From The Desk Of The Old Ceremony’s Django Haskins: Our Daily Bard

The Old Ceremony, the orchestral-pop quintet Django Haskins has led since 2004, just released its fifth album, Fairy Tales And Other Forms Of Suicide. The band’s first LP for Yep Roc is also its first to receive a vinyl pressing, as well as its first to be released in Europe. In other words, it’s the perfect time for a provocative album title. Like many of the reinvented and rejuvenated performers the band now calls label mates (such as Robyn Hitchcock, Nick Lowe, John Doe and Paul Weller), the Old Ceremony makes music unencumbered by the ever-shifting demands of new and now. Haskins will be guest editing all week. Read our brand new Old Ceremony feature.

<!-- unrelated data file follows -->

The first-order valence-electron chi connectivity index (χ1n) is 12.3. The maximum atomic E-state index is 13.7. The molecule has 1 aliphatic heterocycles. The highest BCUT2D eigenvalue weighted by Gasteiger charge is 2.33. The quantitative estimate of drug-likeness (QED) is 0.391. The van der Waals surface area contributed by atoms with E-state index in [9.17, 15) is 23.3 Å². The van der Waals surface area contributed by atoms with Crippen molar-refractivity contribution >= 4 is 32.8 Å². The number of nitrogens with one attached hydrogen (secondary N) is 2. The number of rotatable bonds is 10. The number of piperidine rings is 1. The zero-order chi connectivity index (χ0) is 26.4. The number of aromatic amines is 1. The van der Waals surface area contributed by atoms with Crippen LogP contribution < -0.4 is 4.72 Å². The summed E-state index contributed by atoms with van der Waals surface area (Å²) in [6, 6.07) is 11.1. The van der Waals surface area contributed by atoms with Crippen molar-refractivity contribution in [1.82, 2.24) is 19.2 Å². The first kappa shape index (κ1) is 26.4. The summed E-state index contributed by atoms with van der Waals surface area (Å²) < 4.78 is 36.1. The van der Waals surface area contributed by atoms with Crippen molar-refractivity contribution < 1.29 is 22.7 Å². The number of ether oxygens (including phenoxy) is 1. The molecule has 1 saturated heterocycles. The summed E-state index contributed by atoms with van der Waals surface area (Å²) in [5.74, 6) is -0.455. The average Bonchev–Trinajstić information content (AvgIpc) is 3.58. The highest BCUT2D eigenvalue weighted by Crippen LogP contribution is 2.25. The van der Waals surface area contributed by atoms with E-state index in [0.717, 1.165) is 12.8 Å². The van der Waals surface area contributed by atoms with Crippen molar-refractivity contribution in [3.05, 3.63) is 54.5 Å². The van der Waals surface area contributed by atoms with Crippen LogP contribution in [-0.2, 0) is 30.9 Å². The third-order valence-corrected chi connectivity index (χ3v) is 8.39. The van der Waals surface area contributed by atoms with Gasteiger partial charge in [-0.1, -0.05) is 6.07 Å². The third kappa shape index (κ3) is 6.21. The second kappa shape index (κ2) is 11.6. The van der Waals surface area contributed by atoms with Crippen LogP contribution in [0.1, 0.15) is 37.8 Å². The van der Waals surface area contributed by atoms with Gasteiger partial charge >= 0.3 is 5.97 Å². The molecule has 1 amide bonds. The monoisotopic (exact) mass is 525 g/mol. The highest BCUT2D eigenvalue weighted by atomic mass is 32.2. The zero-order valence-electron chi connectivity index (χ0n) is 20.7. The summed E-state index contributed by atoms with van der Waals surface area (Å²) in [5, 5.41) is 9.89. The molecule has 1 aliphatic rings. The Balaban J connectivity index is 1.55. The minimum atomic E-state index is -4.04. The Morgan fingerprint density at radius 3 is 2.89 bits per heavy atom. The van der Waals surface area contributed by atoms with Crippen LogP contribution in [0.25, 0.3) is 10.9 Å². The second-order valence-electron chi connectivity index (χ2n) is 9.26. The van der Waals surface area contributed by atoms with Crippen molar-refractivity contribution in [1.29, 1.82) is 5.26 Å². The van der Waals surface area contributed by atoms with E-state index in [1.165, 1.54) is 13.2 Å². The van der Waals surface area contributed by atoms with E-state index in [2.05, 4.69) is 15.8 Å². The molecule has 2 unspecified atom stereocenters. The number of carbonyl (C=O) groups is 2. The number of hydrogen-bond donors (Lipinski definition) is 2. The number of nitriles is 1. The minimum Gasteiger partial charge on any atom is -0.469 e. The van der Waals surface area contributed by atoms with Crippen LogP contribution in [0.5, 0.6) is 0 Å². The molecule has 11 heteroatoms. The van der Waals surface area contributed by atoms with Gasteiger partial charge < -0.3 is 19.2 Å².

Haskins: We all know the old saw about Eskimo languages having 50 words for snow. The ways that languages reveal our attitudes, fears or preoccupations fascinates me. For instance, the Chinese has no word for “privacy,” in the way we mean it. Having lived in mainland China, this makes sense to me. But even though I was an English major in college, I never quite appreciated until recently just how much one particular man enriched our language. And he did so in ways that help us understand ourselves, not just as English speakers, but as humans. It floats to the surface in commonplace references to something rotten in the state of Denmark, a lady who protests too much or someone mad but north by northwest, to name a few just from Hamlet. When Keith Richards talks about his songwriting process as sticking a finger up into the atmosphere and occasionally grabbing some divine inspiration, it makes me think that Shakespeare must have spent his entire adult life hanging from a church spire, conducting lightning bolts.

Video after the jump.